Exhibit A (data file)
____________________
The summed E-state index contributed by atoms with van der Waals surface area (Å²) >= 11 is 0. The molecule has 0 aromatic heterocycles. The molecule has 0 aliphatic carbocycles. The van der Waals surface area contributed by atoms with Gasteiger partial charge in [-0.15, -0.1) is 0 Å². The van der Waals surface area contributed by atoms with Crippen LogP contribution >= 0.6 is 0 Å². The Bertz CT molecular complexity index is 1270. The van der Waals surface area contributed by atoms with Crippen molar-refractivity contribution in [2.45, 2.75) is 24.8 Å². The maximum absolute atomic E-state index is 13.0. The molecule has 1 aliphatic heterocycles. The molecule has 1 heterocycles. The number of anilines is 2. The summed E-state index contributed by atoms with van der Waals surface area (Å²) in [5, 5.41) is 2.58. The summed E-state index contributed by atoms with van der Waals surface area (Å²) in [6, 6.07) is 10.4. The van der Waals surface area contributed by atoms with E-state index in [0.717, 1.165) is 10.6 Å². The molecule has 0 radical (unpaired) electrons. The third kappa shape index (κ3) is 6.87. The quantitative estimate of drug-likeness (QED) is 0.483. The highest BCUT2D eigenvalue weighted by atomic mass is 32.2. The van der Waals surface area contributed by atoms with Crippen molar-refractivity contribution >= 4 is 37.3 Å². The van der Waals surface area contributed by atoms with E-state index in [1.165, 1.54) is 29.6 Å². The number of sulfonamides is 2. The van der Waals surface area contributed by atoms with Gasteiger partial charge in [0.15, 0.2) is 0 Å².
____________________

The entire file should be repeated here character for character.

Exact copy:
The summed E-state index contributed by atoms with van der Waals surface area (Å²) >= 11 is 0. The molecule has 0 aromatic heterocycles. The molecule has 0 aliphatic carbocycles. The van der Waals surface area contributed by atoms with Gasteiger partial charge in [-0.15, -0.1) is 0 Å². The van der Waals surface area contributed by atoms with Crippen LogP contribution >= 0.6 is 0 Å². The Bertz CT molecular complexity index is 1270. The van der Waals surface area contributed by atoms with Crippen molar-refractivity contribution in [2.45, 2.75) is 24.8 Å². The maximum absolute atomic E-state index is 13.0. The molecule has 1 aliphatic heterocycles. The molecule has 1 heterocycles. The number of anilines is 2. The summed E-state index contributed by atoms with van der Waals surface area (Å²) in [5, 5.41) is 2.58. The summed E-state index contributed by atoms with van der Waals surface area (Å²) in [6, 6.07) is 10.4. The van der Waals surface area contributed by atoms with E-state index in [0.717, 1.165) is 10.6 Å². The molecule has 0 radical (unpaired) electrons. The third kappa shape index (κ3) is 6.87. The quantitative estimate of drug-likeness (QED) is 0.483. The highest BCUT2D eigenvalue weighted by atomic mass is 32.2. The van der Waals surface area contributed by atoms with Crippen molar-refractivity contribution >= 4 is 37.3 Å². The van der Waals surface area contributed by atoms with E-state index in [1.165, 1.54) is 29.6 Å². The number of sulfonamides is 2. The van der Waals surface area contributed by atoms with Gasteiger partial charge in [0.15, 0.2) is 0 Å².